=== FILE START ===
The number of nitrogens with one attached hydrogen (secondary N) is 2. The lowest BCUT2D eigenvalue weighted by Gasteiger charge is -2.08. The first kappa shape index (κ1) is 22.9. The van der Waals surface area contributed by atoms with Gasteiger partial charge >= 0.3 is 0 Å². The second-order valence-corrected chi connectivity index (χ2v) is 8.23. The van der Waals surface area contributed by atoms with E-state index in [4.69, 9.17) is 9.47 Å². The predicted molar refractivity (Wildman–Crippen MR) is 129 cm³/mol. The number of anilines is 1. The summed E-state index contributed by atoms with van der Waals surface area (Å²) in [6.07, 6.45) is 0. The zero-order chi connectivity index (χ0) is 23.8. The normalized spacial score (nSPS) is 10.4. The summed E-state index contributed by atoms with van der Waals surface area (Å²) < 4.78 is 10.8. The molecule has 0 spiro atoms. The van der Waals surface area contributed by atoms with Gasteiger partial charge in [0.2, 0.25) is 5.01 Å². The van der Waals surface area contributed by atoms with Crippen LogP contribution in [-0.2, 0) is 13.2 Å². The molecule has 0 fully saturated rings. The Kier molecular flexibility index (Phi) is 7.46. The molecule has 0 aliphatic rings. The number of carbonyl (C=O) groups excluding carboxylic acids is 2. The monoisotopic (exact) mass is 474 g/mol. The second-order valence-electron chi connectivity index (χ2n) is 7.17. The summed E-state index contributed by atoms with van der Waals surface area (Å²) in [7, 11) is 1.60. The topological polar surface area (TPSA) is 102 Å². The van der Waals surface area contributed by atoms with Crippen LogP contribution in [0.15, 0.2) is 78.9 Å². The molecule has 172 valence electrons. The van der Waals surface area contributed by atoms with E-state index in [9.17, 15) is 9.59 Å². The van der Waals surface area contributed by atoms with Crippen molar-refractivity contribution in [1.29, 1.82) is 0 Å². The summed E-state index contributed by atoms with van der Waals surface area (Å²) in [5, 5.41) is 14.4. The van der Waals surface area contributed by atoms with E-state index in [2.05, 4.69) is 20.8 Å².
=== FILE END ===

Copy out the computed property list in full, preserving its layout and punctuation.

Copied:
The number of nitrogens with one attached hydrogen (secondary N) is 2. The lowest BCUT2D eigenvalue weighted by Gasteiger charge is -2.08. The first kappa shape index (κ1) is 22.9. The van der Waals surface area contributed by atoms with Gasteiger partial charge >= 0.3 is 0 Å². The second-order valence-corrected chi connectivity index (χ2v) is 8.23. The van der Waals surface area contributed by atoms with E-state index in [4.69, 9.17) is 9.47 Å². The predicted molar refractivity (Wildman–Crippen MR) is 129 cm³/mol. The number of anilines is 1. The summed E-state index contributed by atoms with van der Waals surface area (Å²) in [6.07, 6.45) is 0. The zero-order chi connectivity index (χ0) is 23.8. The normalized spacial score (nSPS) is 10.4. The summed E-state index contributed by atoms with van der Waals surface area (Å²) < 4.78 is 10.8. The molecule has 0 spiro atoms. The van der Waals surface area contributed by atoms with Gasteiger partial charge in [0.2, 0.25) is 5.01 Å². The van der Waals surface area contributed by atoms with Crippen LogP contribution in [-0.2, 0) is 13.2 Å². The molecule has 0 fully saturated rings. The Kier molecular flexibility index (Phi) is 7.46. The molecule has 0 aliphatic rings. The number of carbonyl (C=O) groups excluding carboxylic acids is 2. The monoisotopic (exact) mass is 474 g/mol. The second-order valence-electron chi connectivity index (χ2n) is 7.17. The summed E-state index contributed by atoms with van der Waals surface area (Å²) in [7, 11) is 1.60. The topological polar surface area (TPSA) is 102 Å². The van der Waals surface area contributed by atoms with Crippen LogP contribution in [0.15, 0.2) is 78.9 Å². The molecule has 172 valence electrons. The van der Waals surface area contributed by atoms with E-state index in [9.17, 15) is 9.59 Å². The van der Waals surface area contributed by atoms with Crippen molar-refractivity contribution in [1.29, 1.82) is 0 Å². The summed E-state index contributed by atoms with van der Waals surface area (Å²) in [5, 5.41) is 14.4. The van der Waals surface area contributed by atoms with E-state index in [2.05, 4.69) is 20.8 Å².